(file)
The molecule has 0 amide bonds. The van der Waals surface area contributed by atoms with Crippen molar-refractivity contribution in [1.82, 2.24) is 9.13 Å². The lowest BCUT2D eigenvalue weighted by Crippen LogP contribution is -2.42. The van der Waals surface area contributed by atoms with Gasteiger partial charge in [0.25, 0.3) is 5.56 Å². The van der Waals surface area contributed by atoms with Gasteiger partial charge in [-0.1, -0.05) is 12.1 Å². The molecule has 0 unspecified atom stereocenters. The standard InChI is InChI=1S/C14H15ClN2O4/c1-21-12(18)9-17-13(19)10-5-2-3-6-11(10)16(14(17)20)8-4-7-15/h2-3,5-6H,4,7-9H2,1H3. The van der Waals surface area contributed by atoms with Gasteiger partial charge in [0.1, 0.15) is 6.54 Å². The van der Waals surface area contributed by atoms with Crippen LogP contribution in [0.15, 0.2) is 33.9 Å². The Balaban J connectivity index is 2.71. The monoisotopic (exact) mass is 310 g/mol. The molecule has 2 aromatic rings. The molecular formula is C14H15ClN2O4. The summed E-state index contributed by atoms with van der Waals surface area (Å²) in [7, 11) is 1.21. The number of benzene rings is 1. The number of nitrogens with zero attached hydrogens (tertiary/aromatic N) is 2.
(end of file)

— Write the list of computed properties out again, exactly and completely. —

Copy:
The molecule has 0 amide bonds. The van der Waals surface area contributed by atoms with Crippen molar-refractivity contribution in [1.82, 2.24) is 9.13 Å². The lowest BCUT2D eigenvalue weighted by Crippen LogP contribution is -2.42. The van der Waals surface area contributed by atoms with Gasteiger partial charge in [0.25, 0.3) is 5.56 Å². The van der Waals surface area contributed by atoms with Gasteiger partial charge in [-0.1, -0.05) is 12.1 Å². The molecule has 0 unspecified atom stereocenters. The standard InChI is InChI=1S/C14H15ClN2O4/c1-21-12(18)9-17-13(19)10-5-2-3-6-11(10)16(14(17)20)8-4-7-15/h2-3,5-6H,4,7-9H2,1H3. The van der Waals surface area contributed by atoms with Gasteiger partial charge in [0.1, 0.15) is 6.54 Å². The van der Waals surface area contributed by atoms with Crippen LogP contribution in [0.15, 0.2) is 33.9 Å². The Balaban J connectivity index is 2.71. The monoisotopic (exact) mass is 310 g/mol. The molecule has 2 aromatic rings. The molecular formula is C14H15ClN2O4. The summed E-state index contributed by atoms with van der Waals surface area (Å²) in [7, 11) is 1.21. The number of benzene rings is 1. The number of nitrogens with zero attached hydrogens (tertiary/aromatic N) is 2.